The Rope and Washer Pump
by Steve Herbert
The Water for Humanity Fund focuses on projects which mainly use manual pumping technologies. There are three main reasons for this. One is that in keeping with our emphasis on appropriate technologies, we feel these are devices which can be repaired by local know-how and with readily available parts, assuring the long-term sustainability of the project. The second reason is that we consider the manual pump to be more environmentally sustainable. There is much less waste of the resource, and it is unlikely that the water table can be over-pumped by a hand-operated device. Thirdly, it is less expensive technology and funds for this kind of water resources project maximizes the number of people helped per donation dollar.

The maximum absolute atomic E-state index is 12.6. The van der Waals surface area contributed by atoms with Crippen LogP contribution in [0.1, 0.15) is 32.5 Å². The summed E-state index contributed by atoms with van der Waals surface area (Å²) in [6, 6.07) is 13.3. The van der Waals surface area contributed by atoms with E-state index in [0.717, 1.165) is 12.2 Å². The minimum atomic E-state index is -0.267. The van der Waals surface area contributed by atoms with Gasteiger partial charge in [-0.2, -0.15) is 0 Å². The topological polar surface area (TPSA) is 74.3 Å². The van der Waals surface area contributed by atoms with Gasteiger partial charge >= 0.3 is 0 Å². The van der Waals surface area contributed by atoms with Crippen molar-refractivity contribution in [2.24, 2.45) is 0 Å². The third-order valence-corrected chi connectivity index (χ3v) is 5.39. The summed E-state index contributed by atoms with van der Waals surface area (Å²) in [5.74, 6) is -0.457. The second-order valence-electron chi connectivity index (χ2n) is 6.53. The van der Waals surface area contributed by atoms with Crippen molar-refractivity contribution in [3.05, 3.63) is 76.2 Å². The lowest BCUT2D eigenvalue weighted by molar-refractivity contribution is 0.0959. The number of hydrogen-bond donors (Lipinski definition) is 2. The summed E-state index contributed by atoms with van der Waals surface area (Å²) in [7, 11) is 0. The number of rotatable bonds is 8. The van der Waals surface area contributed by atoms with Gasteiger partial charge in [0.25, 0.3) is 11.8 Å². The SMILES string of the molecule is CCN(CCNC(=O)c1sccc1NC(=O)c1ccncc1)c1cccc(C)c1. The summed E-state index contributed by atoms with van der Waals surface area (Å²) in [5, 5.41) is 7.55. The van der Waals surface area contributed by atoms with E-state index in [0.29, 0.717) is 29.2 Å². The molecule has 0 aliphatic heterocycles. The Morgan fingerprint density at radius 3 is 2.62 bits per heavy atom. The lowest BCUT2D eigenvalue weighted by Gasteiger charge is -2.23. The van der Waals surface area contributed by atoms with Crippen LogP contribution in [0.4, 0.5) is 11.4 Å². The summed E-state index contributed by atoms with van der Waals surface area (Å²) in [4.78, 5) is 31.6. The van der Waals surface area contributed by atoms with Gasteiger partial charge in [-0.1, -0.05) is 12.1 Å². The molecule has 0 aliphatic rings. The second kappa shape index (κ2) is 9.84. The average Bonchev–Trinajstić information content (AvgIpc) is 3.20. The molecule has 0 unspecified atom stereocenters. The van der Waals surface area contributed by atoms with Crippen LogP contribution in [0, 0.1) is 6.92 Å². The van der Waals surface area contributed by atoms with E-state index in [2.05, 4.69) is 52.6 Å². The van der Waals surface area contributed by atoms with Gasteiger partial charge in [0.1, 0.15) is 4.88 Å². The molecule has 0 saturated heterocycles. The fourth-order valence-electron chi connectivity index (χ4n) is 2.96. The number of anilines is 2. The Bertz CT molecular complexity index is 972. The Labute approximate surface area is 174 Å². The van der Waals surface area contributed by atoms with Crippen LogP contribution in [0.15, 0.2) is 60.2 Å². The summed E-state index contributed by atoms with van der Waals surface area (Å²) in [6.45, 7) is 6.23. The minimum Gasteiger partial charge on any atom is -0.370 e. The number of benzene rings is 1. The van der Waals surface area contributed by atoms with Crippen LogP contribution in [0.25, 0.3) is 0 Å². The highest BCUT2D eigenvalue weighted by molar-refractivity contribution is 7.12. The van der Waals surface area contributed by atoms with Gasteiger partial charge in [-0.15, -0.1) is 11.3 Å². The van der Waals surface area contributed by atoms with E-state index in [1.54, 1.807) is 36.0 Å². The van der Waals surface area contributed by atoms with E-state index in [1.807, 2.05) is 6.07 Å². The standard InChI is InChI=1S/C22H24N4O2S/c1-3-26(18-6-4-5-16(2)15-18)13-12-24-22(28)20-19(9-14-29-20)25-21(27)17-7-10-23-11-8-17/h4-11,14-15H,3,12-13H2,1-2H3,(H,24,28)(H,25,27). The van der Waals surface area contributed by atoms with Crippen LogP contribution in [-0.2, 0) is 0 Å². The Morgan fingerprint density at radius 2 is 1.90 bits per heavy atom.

Perhaps the best known manual pump and that most commonly installed in WFH projects is the India Mark II pump. This is basically a lever-action device which operates a pump in the bottom of the well that pushes the water up. However, there is another variety of manual pump which is cheaper to manufacture and actually has a greater depth capability than those like the India Mark II. It is called a “rope and washer” pump, or as it is commonly known in
There are various opinions about where the rope and washer pump originated, but most agree it was in
This technology has been further refined since it was first introduced, and is still reaching for perfection. However, it has given rural peoples in the developing world a technology they can construct themselves and one which is more in reach for them economically.